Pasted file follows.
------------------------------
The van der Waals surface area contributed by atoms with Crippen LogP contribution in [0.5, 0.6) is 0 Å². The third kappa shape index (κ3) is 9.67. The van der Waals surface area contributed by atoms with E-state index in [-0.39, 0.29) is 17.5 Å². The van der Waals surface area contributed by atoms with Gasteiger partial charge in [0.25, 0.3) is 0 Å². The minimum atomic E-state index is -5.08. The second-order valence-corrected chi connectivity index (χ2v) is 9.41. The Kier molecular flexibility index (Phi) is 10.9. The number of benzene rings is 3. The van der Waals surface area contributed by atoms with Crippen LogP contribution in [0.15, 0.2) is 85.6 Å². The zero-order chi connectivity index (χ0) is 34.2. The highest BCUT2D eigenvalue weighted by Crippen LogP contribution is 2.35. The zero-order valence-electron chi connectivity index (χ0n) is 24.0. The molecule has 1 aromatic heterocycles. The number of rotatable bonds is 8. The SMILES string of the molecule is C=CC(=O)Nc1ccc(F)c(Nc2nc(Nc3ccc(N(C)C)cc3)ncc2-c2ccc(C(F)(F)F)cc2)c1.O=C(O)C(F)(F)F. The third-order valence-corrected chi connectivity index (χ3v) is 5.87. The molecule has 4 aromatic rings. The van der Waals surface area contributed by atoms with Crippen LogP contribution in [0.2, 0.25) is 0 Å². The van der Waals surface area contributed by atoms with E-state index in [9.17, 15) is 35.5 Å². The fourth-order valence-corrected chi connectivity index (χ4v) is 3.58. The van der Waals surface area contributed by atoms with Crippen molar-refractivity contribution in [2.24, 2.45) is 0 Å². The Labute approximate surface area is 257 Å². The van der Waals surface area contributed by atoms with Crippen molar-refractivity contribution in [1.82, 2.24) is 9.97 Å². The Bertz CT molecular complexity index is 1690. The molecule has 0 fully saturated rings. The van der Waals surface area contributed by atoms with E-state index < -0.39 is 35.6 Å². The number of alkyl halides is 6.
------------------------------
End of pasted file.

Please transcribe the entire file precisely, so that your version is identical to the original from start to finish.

The van der Waals surface area contributed by atoms with Crippen LogP contribution in [0.5, 0.6) is 0 Å². The third kappa shape index (κ3) is 9.67. The van der Waals surface area contributed by atoms with E-state index in [-0.39, 0.29) is 17.5 Å². The van der Waals surface area contributed by atoms with Gasteiger partial charge in [0.25, 0.3) is 0 Å². The minimum atomic E-state index is -5.08. The second-order valence-corrected chi connectivity index (χ2v) is 9.41. The Kier molecular flexibility index (Phi) is 10.9. The number of benzene rings is 3. The van der Waals surface area contributed by atoms with Crippen LogP contribution in [0.15, 0.2) is 85.6 Å². The zero-order chi connectivity index (χ0) is 34.2. The highest BCUT2D eigenvalue weighted by Crippen LogP contribution is 2.35. The zero-order valence-electron chi connectivity index (χ0n) is 24.0. The molecule has 1 aromatic heterocycles. The number of rotatable bonds is 8. The SMILES string of the molecule is C=CC(=O)Nc1ccc(F)c(Nc2nc(Nc3ccc(N(C)C)cc3)ncc2-c2ccc(C(F)(F)F)cc2)c1.O=C(O)C(F)(F)F. The third-order valence-corrected chi connectivity index (χ3v) is 5.87. The molecule has 4 aromatic rings. The van der Waals surface area contributed by atoms with Crippen LogP contribution in [0.2, 0.25) is 0 Å². The van der Waals surface area contributed by atoms with E-state index in [9.17, 15) is 35.5 Å². The fourth-order valence-corrected chi connectivity index (χ4v) is 3.58. The van der Waals surface area contributed by atoms with Crippen molar-refractivity contribution in [2.24, 2.45) is 0 Å². The Labute approximate surface area is 257 Å². The van der Waals surface area contributed by atoms with Crippen molar-refractivity contribution in [1.82, 2.24) is 9.97 Å². The Bertz CT molecular complexity index is 1690. The molecule has 0 fully saturated rings. The van der Waals surface area contributed by atoms with E-state index < -0.39 is 35.6 Å². The number of alkyl halides is 6.